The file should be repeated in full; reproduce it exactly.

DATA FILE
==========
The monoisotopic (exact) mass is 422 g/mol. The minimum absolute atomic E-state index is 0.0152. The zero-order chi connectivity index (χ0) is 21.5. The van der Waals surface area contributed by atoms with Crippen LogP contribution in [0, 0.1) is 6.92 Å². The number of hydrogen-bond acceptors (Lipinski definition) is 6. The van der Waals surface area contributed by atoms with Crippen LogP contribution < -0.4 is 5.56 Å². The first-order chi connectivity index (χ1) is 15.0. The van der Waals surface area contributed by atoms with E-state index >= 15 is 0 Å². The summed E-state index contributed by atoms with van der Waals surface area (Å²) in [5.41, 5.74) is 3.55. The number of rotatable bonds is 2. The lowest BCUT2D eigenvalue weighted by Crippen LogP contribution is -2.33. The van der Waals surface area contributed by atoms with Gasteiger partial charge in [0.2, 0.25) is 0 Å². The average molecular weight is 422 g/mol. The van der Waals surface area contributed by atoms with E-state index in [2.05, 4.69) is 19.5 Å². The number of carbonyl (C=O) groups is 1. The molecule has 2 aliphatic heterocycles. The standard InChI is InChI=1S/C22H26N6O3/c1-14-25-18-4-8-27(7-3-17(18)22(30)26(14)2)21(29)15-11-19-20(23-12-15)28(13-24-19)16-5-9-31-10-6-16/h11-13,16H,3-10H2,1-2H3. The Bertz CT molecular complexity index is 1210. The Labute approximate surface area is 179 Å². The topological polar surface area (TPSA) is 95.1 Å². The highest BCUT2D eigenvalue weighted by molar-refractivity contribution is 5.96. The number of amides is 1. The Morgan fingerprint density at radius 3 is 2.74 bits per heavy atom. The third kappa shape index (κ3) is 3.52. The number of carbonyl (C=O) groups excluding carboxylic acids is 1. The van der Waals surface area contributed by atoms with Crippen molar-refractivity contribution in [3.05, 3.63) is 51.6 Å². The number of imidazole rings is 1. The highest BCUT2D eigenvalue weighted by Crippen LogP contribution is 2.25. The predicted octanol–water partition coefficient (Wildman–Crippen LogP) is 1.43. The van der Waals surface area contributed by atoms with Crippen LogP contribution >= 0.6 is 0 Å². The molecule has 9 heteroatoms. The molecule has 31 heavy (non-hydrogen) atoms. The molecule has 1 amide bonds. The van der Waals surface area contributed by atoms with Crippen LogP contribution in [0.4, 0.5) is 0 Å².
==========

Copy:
The monoisotopic (exact) mass is 422 g/mol. The minimum absolute atomic E-state index is 0.0152. The zero-order chi connectivity index (χ0) is 21.5. The van der Waals surface area contributed by atoms with Crippen LogP contribution in [0, 0.1) is 6.92 Å². The number of hydrogen-bond acceptors (Lipinski definition) is 6. The van der Waals surface area contributed by atoms with Crippen LogP contribution < -0.4 is 5.56 Å². The first-order chi connectivity index (χ1) is 15.0. The van der Waals surface area contributed by atoms with E-state index >= 15 is 0 Å². The summed E-state index contributed by atoms with van der Waals surface area (Å²) in [5.41, 5.74) is 3.55. The number of rotatable bonds is 2. The lowest BCUT2D eigenvalue weighted by Crippen LogP contribution is -2.33. The van der Waals surface area contributed by atoms with Gasteiger partial charge in [0.2, 0.25) is 0 Å². The average molecular weight is 422 g/mol. The van der Waals surface area contributed by atoms with E-state index in [2.05, 4.69) is 19.5 Å². The number of carbonyl (C=O) groups is 1. The molecule has 2 aliphatic heterocycles. The standard InChI is InChI=1S/C22H26N6O3/c1-14-25-18-4-8-27(7-3-17(18)22(30)26(14)2)21(29)15-11-19-20(23-12-15)28(13-24-19)16-5-9-31-10-6-16/h11-13,16H,3-10H2,1-2H3. The Bertz CT molecular complexity index is 1210. The Labute approximate surface area is 179 Å². The topological polar surface area (TPSA) is 95.1 Å². The highest BCUT2D eigenvalue weighted by molar-refractivity contribution is 5.96. The number of amides is 1. The Morgan fingerprint density at radius 3 is 2.74 bits per heavy atom. The third kappa shape index (κ3) is 3.52. The number of carbonyl (C=O) groups excluding carboxylic acids is 1. The van der Waals surface area contributed by atoms with Crippen molar-refractivity contribution in [3.05, 3.63) is 51.6 Å². The number of imidazole rings is 1. The highest BCUT2D eigenvalue weighted by Crippen LogP contribution is 2.25. The predicted octanol–water partition coefficient (Wildman–Crippen LogP) is 1.43. The van der Waals surface area contributed by atoms with Crippen LogP contribution >= 0.6 is 0 Å². The molecule has 9 heteroatoms. The molecule has 31 heavy (non-hydrogen) atoms. The molecule has 1 amide bonds. The van der Waals surface area contributed by atoms with Crippen LogP contribution in [0.4, 0.5) is 0 Å².